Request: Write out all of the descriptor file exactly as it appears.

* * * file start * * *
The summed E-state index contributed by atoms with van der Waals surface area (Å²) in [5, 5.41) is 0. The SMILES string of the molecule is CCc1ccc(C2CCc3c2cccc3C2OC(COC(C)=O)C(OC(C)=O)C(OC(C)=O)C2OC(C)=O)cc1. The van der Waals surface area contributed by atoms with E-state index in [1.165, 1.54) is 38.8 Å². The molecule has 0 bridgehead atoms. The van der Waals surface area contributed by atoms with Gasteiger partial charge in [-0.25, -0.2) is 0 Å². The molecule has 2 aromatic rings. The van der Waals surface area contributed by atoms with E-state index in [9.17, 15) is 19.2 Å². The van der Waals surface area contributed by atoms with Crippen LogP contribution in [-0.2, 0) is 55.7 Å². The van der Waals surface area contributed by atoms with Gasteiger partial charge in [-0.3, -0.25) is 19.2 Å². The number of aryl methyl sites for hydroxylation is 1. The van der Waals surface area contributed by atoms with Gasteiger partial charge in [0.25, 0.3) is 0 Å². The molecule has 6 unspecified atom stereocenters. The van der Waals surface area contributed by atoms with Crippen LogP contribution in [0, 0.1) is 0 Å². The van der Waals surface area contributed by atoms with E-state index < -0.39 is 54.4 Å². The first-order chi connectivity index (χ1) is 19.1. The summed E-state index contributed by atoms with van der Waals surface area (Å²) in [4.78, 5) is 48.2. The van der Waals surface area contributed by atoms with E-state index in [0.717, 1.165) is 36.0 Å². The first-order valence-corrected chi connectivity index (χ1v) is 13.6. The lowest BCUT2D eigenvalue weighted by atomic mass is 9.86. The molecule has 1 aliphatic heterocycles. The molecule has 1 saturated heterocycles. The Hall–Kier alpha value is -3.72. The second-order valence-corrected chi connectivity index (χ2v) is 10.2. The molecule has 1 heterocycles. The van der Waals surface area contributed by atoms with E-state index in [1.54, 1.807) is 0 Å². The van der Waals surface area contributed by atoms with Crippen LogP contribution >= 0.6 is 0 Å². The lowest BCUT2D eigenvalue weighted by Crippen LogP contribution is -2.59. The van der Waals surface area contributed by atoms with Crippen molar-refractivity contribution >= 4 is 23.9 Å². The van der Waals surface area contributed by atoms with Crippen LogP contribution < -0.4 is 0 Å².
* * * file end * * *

The summed E-state index contributed by atoms with van der Waals surface area (Å²) in [5, 5.41) is 0. The SMILES string of the molecule is CCc1ccc(C2CCc3c2cccc3C2OC(COC(C)=O)C(OC(C)=O)C(OC(C)=O)C2OC(C)=O)cc1. The van der Waals surface area contributed by atoms with E-state index in [1.165, 1.54) is 38.8 Å². The molecule has 0 bridgehead atoms. The van der Waals surface area contributed by atoms with Gasteiger partial charge in [-0.25, -0.2) is 0 Å². The molecule has 2 aromatic rings. The van der Waals surface area contributed by atoms with E-state index in [9.17, 15) is 19.2 Å². The van der Waals surface area contributed by atoms with Crippen LogP contribution in [-0.2, 0) is 55.7 Å². The van der Waals surface area contributed by atoms with Gasteiger partial charge in [-0.3, -0.25) is 19.2 Å². The number of aryl methyl sites for hydroxylation is 1. The van der Waals surface area contributed by atoms with Gasteiger partial charge in [0.25, 0.3) is 0 Å². The molecule has 6 unspecified atom stereocenters. The van der Waals surface area contributed by atoms with Crippen LogP contribution in [0, 0.1) is 0 Å². The van der Waals surface area contributed by atoms with E-state index < -0.39 is 54.4 Å². The first-order chi connectivity index (χ1) is 19.1. The summed E-state index contributed by atoms with van der Waals surface area (Å²) in [4.78, 5) is 48.2. The van der Waals surface area contributed by atoms with E-state index in [0.717, 1.165) is 36.0 Å². The first-order valence-corrected chi connectivity index (χ1v) is 13.6. The lowest BCUT2D eigenvalue weighted by atomic mass is 9.86. The molecule has 1 aliphatic heterocycles. The molecule has 1 saturated heterocycles. The Hall–Kier alpha value is -3.72. The second-order valence-corrected chi connectivity index (χ2v) is 10.2. The molecule has 1 heterocycles. The van der Waals surface area contributed by atoms with E-state index in [1.54, 1.807) is 0 Å². The van der Waals surface area contributed by atoms with Crippen LogP contribution >= 0.6 is 0 Å². The lowest BCUT2D eigenvalue weighted by Crippen LogP contribution is -2.59. The van der Waals surface area contributed by atoms with Crippen molar-refractivity contribution >= 4 is 23.9 Å². The van der Waals surface area contributed by atoms with Crippen LogP contribution < -0.4 is 0 Å².